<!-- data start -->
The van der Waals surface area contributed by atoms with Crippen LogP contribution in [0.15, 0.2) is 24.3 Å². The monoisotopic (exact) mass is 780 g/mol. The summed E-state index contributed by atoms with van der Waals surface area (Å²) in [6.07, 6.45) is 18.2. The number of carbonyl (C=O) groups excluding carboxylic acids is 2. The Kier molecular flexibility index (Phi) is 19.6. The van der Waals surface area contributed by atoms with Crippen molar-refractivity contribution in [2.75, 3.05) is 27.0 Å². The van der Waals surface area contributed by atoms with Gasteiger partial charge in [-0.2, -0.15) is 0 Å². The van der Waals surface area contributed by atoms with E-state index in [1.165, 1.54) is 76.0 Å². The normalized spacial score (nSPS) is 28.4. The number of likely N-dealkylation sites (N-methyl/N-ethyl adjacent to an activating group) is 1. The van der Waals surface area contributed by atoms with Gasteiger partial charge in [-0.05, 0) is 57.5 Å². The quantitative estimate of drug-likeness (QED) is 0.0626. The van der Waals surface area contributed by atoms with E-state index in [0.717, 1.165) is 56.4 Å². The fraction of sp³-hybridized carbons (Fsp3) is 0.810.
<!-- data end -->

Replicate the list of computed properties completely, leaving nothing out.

The van der Waals surface area contributed by atoms with Crippen LogP contribution in [0.15, 0.2) is 24.3 Å². The monoisotopic (exact) mass is 780 g/mol. The summed E-state index contributed by atoms with van der Waals surface area (Å²) in [6.07, 6.45) is 18.2. The number of carbonyl (C=O) groups excluding carboxylic acids is 2. The Kier molecular flexibility index (Phi) is 19.6. The van der Waals surface area contributed by atoms with Crippen molar-refractivity contribution in [2.75, 3.05) is 27.0 Å². The van der Waals surface area contributed by atoms with Gasteiger partial charge in [-0.2, -0.15) is 0 Å². The van der Waals surface area contributed by atoms with E-state index in [1.165, 1.54) is 76.0 Å². The normalized spacial score (nSPS) is 28.4. The number of likely N-dealkylation sites (N-methyl/N-ethyl adjacent to an activating group) is 1. The van der Waals surface area contributed by atoms with Gasteiger partial charge in [-0.05, 0) is 57.5 Å². The quantitative estimate of drug-likeness (QED) is 0.0626. The van der Waals surface area contributed by atoms with E-state index in [0.717, 1.165) is 56.4 Å². The fraction of sp³-hybridized carbons (Fsp3) is 0.810.